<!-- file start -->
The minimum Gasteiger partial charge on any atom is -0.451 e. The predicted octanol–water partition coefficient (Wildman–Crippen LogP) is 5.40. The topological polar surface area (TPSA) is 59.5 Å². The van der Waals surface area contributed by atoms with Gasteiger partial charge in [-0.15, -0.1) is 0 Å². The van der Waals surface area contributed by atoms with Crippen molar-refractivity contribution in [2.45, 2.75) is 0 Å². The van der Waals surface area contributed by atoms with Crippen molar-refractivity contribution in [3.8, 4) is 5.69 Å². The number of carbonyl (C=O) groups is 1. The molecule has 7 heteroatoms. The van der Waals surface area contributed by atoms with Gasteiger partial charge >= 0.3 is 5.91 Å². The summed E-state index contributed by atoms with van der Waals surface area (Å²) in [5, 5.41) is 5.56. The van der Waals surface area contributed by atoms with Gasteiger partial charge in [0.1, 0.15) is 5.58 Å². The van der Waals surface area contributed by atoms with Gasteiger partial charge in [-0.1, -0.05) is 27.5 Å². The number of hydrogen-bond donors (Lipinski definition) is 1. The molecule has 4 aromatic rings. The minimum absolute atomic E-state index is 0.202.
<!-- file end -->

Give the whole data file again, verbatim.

The minimum Gasteiger partial charge on any atom is -0.451 e. The predicted octanol–water partition coefficient (Wildman–Crippen LogP) is 5.40. The topological polar surface area (TPSA) is 59.5 Å². The van der Waals surface area contributed by atoms with Gasteiger partial charge in [-0.15, -0.1) is 0 Å². The van der Waals surface area contributed by atoms with Crippen molar-refractivity contribution in [2.45, 2.75) is 0 Å². The van der Waals surface area contributed by atoms with Crippen molar-refractivity contribution in [3.8, 4) is 5.69 Å². The number of carbonyl (C=O) groups is 1. The molecule has 7 heteroatoms. The van der Waals surface area contributed by atoms with Gasteiger partial charge >= 0.3 is 5.91 Å². The summed E-state index contributed by atoms with van der Waals surface area (Å²) in [5, 5.41) is 5.56. The van der Waals surface area contributed by atoms with Gasteiger partial charge in [0.1, 0.15) is 5.58 Å². The van der Waals surface area contributed by atoms with Gasteiger partial charge in [-0.1, -0.05) is 27.5 Å². The number of hydrogen-bond donors (Lipinski definition) is 1. The molecule has 4 aromatic rings. The minimum absolute atomic E-state index is 0.202.